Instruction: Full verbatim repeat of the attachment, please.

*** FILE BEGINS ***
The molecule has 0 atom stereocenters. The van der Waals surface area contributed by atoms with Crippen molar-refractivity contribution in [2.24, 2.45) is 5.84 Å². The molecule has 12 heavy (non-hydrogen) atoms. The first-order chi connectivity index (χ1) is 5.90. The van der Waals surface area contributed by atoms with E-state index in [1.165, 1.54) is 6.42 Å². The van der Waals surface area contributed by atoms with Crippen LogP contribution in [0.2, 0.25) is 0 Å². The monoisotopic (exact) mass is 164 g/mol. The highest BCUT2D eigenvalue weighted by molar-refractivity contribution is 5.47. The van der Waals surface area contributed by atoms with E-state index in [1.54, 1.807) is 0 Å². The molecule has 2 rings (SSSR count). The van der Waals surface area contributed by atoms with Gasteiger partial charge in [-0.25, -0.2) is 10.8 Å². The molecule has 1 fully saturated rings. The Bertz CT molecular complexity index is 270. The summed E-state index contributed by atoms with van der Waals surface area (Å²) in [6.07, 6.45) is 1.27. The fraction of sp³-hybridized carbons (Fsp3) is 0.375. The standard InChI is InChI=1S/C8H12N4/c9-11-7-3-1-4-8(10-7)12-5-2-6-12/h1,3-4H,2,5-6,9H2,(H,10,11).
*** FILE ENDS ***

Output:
The molecule has 0 atom stereocenters. The van der Waals surface area contributed by atoms with Crippen molar-refractivity contribution in [2.24, 2.45) is 5.84 Å². The molecule has 12 heavy (non-hydrogen) atoms. The first-order chi connectivity index (χ1) is 5.90. The van der Waals surface area contributed by atoms with E-state index in [1.165, 1.54) is 6.42 Å². The van der Waals surface area contributed by atoms with Crippen LogP contribution in [0.2, 0.25) is 0 Å². The monoisotopic (exact) mass is 164 g/mol. The highest BCUT2D eigenvalue weighted by molar-refractivity contribution is 5.47. The van der Waals surface area contributed by atoms with E-state index in [1.54, 1.807) is 0 Å². The molecule has 2 rings (SSSR count). The van der Waals surface area contributed by atoms with Gasteiger partial charge in [-0.25, -0.2) is 10.8 Å². The molecule has 1 fully saturated rings. The Bertz CT molecular complexity index is 270. The summed E-state index contributed by atoms with van der Waals surface area (Å²) in [6.07, 6.45) is 1.27. The fraction of sp³-hybridized carbons (Fsp3) is 0.375. The standard InChI is InChI=1S/C8H12N4/c9-11-7-3-1-4-8(10-7)12-5-2-6-12/h1,3-4H,2,5-6,9H2,(H,10,11).